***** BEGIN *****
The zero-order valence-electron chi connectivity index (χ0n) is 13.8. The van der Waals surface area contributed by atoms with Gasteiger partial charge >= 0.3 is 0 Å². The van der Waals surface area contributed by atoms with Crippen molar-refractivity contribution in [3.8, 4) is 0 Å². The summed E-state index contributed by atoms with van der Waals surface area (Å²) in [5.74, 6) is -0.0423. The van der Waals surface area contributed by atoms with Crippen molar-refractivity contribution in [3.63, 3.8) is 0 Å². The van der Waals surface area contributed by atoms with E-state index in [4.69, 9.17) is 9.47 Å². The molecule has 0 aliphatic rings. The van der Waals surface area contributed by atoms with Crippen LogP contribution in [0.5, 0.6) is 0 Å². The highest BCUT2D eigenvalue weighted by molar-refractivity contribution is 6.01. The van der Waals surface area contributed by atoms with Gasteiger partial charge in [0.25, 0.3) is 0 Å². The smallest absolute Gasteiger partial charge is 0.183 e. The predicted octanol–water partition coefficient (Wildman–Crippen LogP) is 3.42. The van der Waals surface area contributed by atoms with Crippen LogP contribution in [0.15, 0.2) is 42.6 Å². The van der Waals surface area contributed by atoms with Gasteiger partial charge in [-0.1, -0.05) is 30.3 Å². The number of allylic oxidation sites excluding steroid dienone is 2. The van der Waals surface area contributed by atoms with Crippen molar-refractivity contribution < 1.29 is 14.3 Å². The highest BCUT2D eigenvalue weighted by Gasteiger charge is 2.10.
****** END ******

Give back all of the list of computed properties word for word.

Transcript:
The zero-order valence-electron chi connectivity index (χ0n) is 13.8. The van der Waals surface area contributed by atoms with Gasteiger partial charge >= 0.3 is 0 Å². The van der Waals surface area contributed by atoms with Crippen molar-refractivity contribution in [3.8, 4) is 0 Å². The summed E-state index contributed by atoms with van der Waals surface area (Å²) in [5.74, 6) is -0.0423. The van der Waals surface area contributed by atoms with Crippen molar-refractivity contribution in [3.63, 3.8) is 0 Å². The van der Waals surface area contributed by atoms with E-state index in [4.69, 9.17) is 9.47 Å². The molecule has 0 aliphatic rings. The van der Waals surface area contributed by atoms with Crippen LogP contribution in [0.5, 0.6) is 0 Å². The highest BCUT2D eigenvalue weighted by molar-refractivity contribution is 6.01. The van der Waals surface area contributed by atoms with Gasteiger partial charge in [0.25, 0.3) is 0 Å². The smallest absolute Gasteiger partial charge is 0.183 e. The predicted octanol–water partition coefficient (Wildman–Crippen LogP) is 3.42. The van der Waals surface area contributed by atoms with Crippen LogP contribution in [0.15, 0.2) is 42.6 Å². The van der Waals surface area contributed by atoms with Gasteiger partial charge in [-0.1, -0.05) is 30.3 Å². The number of allylic oxidation sites excluding steroid dienone is 2. The van der Waals surface area contributed by atoms with Crippen molar-refractivity contribution < 1.29 is 14.3 Å². The highest BCUT2D eigenvalue weighted by Gasteiger charge is 2.10.